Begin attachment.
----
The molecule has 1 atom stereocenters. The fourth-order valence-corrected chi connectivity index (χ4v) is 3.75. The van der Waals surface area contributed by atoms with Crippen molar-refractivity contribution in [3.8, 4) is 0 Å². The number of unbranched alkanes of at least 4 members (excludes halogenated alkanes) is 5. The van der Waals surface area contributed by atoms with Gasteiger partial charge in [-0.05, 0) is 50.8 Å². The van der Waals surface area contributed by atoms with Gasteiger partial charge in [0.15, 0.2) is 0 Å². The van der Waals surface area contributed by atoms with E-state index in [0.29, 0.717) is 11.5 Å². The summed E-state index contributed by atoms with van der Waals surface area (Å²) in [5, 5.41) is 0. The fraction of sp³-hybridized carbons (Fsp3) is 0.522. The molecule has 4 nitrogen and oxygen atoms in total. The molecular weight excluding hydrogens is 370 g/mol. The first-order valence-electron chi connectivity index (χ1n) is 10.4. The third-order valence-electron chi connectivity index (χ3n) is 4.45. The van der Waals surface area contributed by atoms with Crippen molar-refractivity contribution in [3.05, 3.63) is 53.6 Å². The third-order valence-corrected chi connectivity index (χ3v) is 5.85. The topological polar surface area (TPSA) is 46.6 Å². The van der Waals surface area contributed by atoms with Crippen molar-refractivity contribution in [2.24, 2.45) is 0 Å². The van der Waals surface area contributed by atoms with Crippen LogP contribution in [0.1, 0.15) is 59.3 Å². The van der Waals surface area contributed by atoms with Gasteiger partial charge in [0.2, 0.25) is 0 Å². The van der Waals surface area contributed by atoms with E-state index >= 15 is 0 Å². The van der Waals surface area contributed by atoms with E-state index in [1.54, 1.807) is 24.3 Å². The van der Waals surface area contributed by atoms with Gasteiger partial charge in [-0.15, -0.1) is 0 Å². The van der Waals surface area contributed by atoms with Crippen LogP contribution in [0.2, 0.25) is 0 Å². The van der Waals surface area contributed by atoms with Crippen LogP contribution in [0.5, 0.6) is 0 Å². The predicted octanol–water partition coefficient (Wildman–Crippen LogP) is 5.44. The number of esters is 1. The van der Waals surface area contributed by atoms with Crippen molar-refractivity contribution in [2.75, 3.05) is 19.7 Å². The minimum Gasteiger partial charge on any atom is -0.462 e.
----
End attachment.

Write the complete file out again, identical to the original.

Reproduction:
The molecule has 1 atom stereocenters. The fourth-order valence-corrected chi connectivity index (χ4v) is 3.75. The van der Waals surface area contributed by atoms with Crippen molar-refractivity contribution in [3.8, 4) is 0 Å². The number of unbranched alkanes of at least 4 members (excludes halogenated alkanes) is 5. The van der Waals surface area contributed by atoms with Gasteiger partial charge in [-0.05, 0) is 50.8 Å². The van der Waals surface area contributed by atoms with Gasteiger partial charge in [0.15, 0.2) is 0 Å². The van der Waals surface area contributed by atoms with E-state index in [0.29, 0.717) is 11.5 Å². The summed E-state index contributed by atoms with van der Waals surface area (Å²) in [5, 5.41) is 0. The fraction of sp³-hybridized carbons (Fsp3) is 0.522. The molecule has 4 nitrogen and oxygen atoms in total. The molecular weight excluding hydrogens is 370 g/mol. The first-order valence-electron chi connectivity index (χ1n) is 10.4. The third-order valence-electron chi connectivity index (χ3n) is 4.45. The van der Waals surface area contributed by atoms with Crippen molar-refractivity contribution in [3.05, 3.63) is 53.6 Å². The third-order valence-corrected chi connectivity index (χ3v) is 5.85. The topological polar surface area (TPSA) is 46.6 Å². The van der Waals surface area contributed by atoms with Crippen molar-refractivity contribution in [2.24, 2.45) is 0 Å². The van der Waals surface area contributed by atoms with Crippen LogP contribution in [0.1, 0.15) is 59.3 Å². The van der Waals surface area contributed by atoms with Gasteiger partial charge in [0.2, 0.25) is 0 Å². The van der Waals surface area contributed by atoms with E-state index >= 15 is 0 Å². The van der Waals surface area contributed by atoms with E-state index in [1.54, 1.807) is 24.3 Å². The van der Waals surface area contributed by atoms with Gasteiger partial charge in [-0.15, -0.1) is 0 Å². The van der Waals surface area contributed by atoms with Crippen LogP contribution in [0.2, 0.25) is 0 Å². The van der Waals surface area contributed by atoms with Crippen LogP contribution in [0.5, 0.6) is 0 Å². The predicted octanol–water partition coefficient (Wildman–Crippen LogP) is 5.44. The number of esters is 1. The van der Waals surface area contributed by atoms with Crippen molar-refractivity contribution in [2.75, 3.05) is 19.7 Å². The minimum Gasteiger partial charge on any atom is -0.462 e.